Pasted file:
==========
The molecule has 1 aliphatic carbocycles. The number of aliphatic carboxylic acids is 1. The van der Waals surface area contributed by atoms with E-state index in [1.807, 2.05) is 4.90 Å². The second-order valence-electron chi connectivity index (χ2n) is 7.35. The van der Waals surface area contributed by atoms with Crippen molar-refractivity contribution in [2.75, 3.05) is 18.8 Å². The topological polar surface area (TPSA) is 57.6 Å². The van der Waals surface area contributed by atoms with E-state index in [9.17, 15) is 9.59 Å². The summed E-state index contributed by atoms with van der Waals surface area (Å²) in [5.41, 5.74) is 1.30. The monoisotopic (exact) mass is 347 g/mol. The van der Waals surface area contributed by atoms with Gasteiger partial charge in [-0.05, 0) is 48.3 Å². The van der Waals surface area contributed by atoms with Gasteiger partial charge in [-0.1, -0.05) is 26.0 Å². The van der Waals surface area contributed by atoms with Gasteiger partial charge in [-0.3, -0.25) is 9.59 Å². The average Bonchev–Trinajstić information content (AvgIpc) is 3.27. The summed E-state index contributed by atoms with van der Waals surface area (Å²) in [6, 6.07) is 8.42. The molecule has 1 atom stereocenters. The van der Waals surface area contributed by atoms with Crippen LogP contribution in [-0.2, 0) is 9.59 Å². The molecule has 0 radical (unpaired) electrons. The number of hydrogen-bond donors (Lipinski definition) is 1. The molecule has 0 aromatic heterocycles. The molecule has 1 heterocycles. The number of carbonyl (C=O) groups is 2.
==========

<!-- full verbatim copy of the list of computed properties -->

The molecule has 1 aliphatic carbocycles. The number of aliphatic carboxylic acids is 1. The van der Waals surface area contributed by atoms with E-state index in [1.807, 2.05) is 4.90 Å². The second-order valence-electron chi connectivity index (χ2n) is 7.35. The van der Waals surface area contributed by atoms with Crippen molar-refractivity contribution in [2.75, 3.05) is 18.8 Å². The topological polar surface area (TPSA) is 57.6 Å². The van der Waals surface area contributed by atoms with E-state index in [9.17, 15) is 9.59 Å². The summed E-state index contributed by atoms with van der Waals surface area (Å²) in [5.41, 5.74) is 1.30. The monoisotopic (exact) mass is 347 g/mol. The van der Waals surface area contributed by atoms with Gasteiger partial charge in [-0.05, 0) is 48.3 Å². The van der Waals surface area contributed by atoms with Gasteiger partial charge in [-0.1, -0.05) is 26.0 Å². The van der Waals surface area contributed by atoms with Gasteiger partial charge in [-0.3, -0.25) is 9.59 Å². The average Bonchev–Trinajstić information content (AvgIpc) is 3.27. The summed E-state index contributed by atoms with van der Waals surface area (Å²) in [6, 6.07) is 8.42. The molecule has 1 atom stereocenters. The van der Waals surface area contributed by atoms with Crippen LogP contribution in [-0.2, 0) is 9.59 Å². The molecule has 0 radical (unpaired) electrons. The number of hydrogen-bond donors (Lipinski definition) is 1. The molecule has 0 aromatic heterocycles. The molecule has 1 heterocycles. The number of carbonyl (C=O) groups is 2.